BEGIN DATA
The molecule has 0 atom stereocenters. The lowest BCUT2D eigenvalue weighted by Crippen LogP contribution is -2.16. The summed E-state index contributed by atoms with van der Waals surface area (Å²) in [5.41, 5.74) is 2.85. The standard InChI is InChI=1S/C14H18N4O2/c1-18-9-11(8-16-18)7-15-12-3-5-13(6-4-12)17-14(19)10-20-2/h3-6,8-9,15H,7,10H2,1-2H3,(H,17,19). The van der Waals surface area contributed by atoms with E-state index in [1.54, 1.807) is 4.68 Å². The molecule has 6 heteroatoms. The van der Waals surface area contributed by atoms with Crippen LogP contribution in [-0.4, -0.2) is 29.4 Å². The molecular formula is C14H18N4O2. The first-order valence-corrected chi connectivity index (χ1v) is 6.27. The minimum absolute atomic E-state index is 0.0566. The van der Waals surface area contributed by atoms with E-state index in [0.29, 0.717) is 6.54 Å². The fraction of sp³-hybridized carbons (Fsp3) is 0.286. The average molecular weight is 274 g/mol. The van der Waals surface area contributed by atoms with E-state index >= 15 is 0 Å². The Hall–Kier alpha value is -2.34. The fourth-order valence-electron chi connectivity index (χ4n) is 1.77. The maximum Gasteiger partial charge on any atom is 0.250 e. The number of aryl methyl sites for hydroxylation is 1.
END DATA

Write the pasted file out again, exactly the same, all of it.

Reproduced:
The molecule has 0 atom stereocenters. The lowest BCUT2D eigenvalue weighted by Crippen LogP contribution is -2.16. The summed E-state index contributed by atoms with van der Waals surface area (Å²) in [5.41, 5.74) is 2.85. The standard InChI is InChI=1S/C14H18N4O2/c1-18-9-11(8-16-18)7-15-12-3-5-13(6-4-12)17-14(19)10-20-2/h3-6,8-9,15H,7,10H2,1-2H3,(H,17,19). The van der Waals surface area contributed by atoms with E-state index in [1.54, 1.807) is 4.68 Å². The molecule has 6 heteroatoms. The van der Waals surface area contributed by atoms with Crippen LogP contribution in [-0.4, -0.2) is 29.4 Å². The molecular formula is C14H18N4O2. The first-order valence-corrected chi connectivity index (χ1v) is 6.27. The minimum absolute atomic E-state index is 0.0566. The van der Waals surface area contributed by atoms with E-state index in [0.29, 0.717) is 6.54 Å². The fraction of sp³-hybridized carbons (Fsp3) is 0.286. The average molecular weight is 274 g/mol. The van der Waals surface area contributed by atoms with E-state index >= 15 is 0 Å². The Hall–Kier alpha value is -2.34. The fourth-order valence-electron chi connectivity index (χ4n) is 1.77. The maximum Gasteiger partial charge on any atom is 0.250 e. The number of aryl methyl sites for hydroxylation is 1.